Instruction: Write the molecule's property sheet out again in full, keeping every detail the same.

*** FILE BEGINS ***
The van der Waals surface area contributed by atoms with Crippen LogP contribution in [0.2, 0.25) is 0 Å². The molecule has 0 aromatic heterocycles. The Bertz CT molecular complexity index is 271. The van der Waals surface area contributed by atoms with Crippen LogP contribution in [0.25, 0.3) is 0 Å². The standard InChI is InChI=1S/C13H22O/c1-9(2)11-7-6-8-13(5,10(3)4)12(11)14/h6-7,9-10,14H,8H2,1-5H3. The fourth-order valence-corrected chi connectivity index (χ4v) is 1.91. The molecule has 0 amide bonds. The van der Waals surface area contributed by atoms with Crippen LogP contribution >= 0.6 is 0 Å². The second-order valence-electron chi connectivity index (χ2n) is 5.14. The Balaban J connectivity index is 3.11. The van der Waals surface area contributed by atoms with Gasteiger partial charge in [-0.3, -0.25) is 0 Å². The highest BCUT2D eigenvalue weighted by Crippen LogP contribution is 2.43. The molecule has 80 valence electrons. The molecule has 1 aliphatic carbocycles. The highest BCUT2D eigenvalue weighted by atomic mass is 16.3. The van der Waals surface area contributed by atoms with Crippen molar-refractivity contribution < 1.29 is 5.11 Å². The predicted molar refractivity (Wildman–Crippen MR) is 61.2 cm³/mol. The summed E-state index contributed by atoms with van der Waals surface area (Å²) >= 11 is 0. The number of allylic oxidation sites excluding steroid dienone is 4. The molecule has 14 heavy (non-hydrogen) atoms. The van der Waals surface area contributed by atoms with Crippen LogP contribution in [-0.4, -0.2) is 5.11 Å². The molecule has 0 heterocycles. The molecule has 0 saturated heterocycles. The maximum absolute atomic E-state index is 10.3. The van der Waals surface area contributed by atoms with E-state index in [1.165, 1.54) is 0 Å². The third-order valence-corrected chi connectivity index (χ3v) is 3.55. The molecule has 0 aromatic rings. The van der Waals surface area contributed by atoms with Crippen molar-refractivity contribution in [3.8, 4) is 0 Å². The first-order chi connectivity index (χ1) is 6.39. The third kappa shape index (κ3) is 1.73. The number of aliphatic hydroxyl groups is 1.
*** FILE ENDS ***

The van der Waals surface area contributed by atoms with Crippen LogP contribution in [0.2, 0.25) is 0 Å². The molecule has 0 aromatic heterocycles. The Bertz CT molecular complexity index is 271. The van der Waals surface area contributed by atoms with Crippen LogP contribution in [0.25, 0.3) is 0 Å². The standard InChI is InChI=1S/C13H22O/c1-9(2)11-7-6-8-13(5,10(3)4)12(11)14/h6-7,9-10,14H,8H2,1-5H3. The fourth-order valence-corrected chi connectivity index (χ4v) is 1.91. The molecule has 0 amide bonds. The van der Waals surface area contributed by atoms with Crippen LogP contribution >= 0.6 is 0 Å². The second-order valence-electron chi connectivity index (χ2n) is 5.14. The Balaban J connectivity index is 3.11. The van der Waals surface area contributed by atoms with Gasteiger partial charge in [-0.3, -0.25) is 0 Å². The highest BCUT2D eigenvalue weighted by Crippen LogP contribution is 2.43. The molecule has 80 valence electrons. The molecule has 1 aliphatic carbocycles. The highest BCUT2D eigenvalue weighted by atomic mass is 16.3. The van der Waals surface area contributed by atoms with Crippen molar-refractivity contribution < 1.29 is 5.11 Å². The predicted molar refractivity (Wildman–Crippen MR) is 61.2 cm³/mol. The summed E-state index contributed by atoms with van der Waals surface area (Å²) >= 11 is 0. The number of allylic oxidation sites excluding steroid dienone is 4. The molecule has 14 heavy (non-hydrogen) atoms. The van der Waals surface area contributed by atoms with Crippen LogP contribution in [-0.4, -0.2) is 5.11 Å². The molecule has 0 heterocycles. The molecule has 0 saturated heterocycles. The maximum absolute atomic E-state index is 10.3. The van der Waals surface area contributed by atoms with E-state index in [1.165, 1.54) is 0 Å². The third-order valence-corrected chi connectivity index (χ3v) is 3.55. The molecule has 0 aromatic rings. The van der Waals surface area contributed by atoms with Crippen molar-refractivity contribution in [3.8, 4) is 0 Å². The first-order chi connectivity index (χ1) is 6.39. The third kappa shape index (κ3) is 1.73. The number of aliphatic hydroxyl groups is 1.